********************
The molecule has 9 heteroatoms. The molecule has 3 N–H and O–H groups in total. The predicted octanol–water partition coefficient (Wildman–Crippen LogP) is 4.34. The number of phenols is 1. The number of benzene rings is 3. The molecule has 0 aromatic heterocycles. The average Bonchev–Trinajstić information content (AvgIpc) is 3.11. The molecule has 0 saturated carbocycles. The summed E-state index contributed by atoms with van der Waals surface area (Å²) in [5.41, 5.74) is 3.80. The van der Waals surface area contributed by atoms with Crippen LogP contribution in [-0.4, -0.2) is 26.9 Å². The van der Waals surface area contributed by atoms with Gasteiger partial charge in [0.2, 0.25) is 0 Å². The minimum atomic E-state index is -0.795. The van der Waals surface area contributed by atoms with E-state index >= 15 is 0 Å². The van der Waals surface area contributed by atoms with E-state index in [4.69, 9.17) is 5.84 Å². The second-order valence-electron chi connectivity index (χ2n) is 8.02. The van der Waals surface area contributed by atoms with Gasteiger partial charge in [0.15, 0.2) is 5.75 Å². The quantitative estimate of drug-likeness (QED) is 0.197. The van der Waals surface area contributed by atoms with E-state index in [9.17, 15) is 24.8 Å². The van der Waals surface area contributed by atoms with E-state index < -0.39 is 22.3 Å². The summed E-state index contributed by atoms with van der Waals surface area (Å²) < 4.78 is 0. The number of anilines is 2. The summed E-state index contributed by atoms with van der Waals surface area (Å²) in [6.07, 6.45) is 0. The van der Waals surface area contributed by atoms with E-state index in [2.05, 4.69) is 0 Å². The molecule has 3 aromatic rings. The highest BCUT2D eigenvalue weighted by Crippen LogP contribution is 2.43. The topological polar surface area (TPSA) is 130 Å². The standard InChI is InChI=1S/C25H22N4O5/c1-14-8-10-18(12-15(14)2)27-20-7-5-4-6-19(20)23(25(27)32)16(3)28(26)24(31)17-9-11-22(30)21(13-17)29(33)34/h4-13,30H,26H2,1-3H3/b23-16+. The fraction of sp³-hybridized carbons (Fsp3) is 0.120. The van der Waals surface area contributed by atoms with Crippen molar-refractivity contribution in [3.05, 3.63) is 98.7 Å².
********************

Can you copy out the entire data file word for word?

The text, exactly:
The molecule has 9 heteroatoms. The molecule has 3 N–H and O–H groups in total. The predicted octanol–water partition coefficient (Wildman–Crippen LogP) is 4.34. The number of phenols is 1. The number of benzene rings is 3. The molecule has 0 aromatic heterocycles. The average Bonchev–Trinajstić information content (AvgIpc) is 3.11. The molecule has 0 saturated carbocycles. The summed E-state index contributed by atoms with van der Waals surface area (Å²) in [5.41, 5.74) is 3.80. The van der Waals surface area contributed by atoms with Crippen LogP contribution in [-0.4, -0.2) is 26.9 Å². The van der Waals surface area contributed by atoms with Gasteiger partial charge in [0.2, 0.25) is 0 Å². The minimum atomic E-state index is -0.795. The van der Waals surface area contributed by atoms with E-state index >= 15 is 0 Å². The van der Waals surface area contributed by atoms with E-state index in [4.69, 9.17) is 5.84 Å². The second-order valence-electron chi connectivity index (χ2n) is 8.02. The van der Waals surface area contributed by atoms with Gasteiger partial charge in [0.15, 0.2) is 5.75 Å². The quantitative estimate of drug-likeness (QED) is 0.197. The van der Waals surface area contributed by atoms with E-state index in [9.17, 15) is 24.8 Å². The van der Waals surface area contributed by atoms with E-state index < -0.39 is 22.3 Å². The summed E-state index contributed by atoms with van der Waals surface area (Å²) < 4.78 is 0. The number of anilines is 2. The summed E-state index contributed by atoms with van der Waals surface area (Å²) in [6.07, 6.45) is 0. The van der Waals surface area contributed by atoms with E-state index in [2.05, 4.69) is 0 Å². The molecule has 3 aromatic rings. The highest BCUT2D eigenvalue weighted by Crippen LogP contribution is 2.43. The topological polar surface area (TPSA) is 130 Å². The standard InChI is InChI=1S/C25H22N4O5/c1-14-8-10-18(12-15(14)2)27-20-7-5-4-6-19(20)23(25(27)32)16(3)28(26)24(31)17-9-11-22(30)21(13-17)29(33)34/h4-13,30H,26H2,1-3H3/b23-16+. The fraction of sp³-hybridized carbons (Fsp3) is 0.120. The van der Waals surface area contributed by atoms with Crippen molar-refractivity contribution in [3.05, 3.63) is 98.7 Å².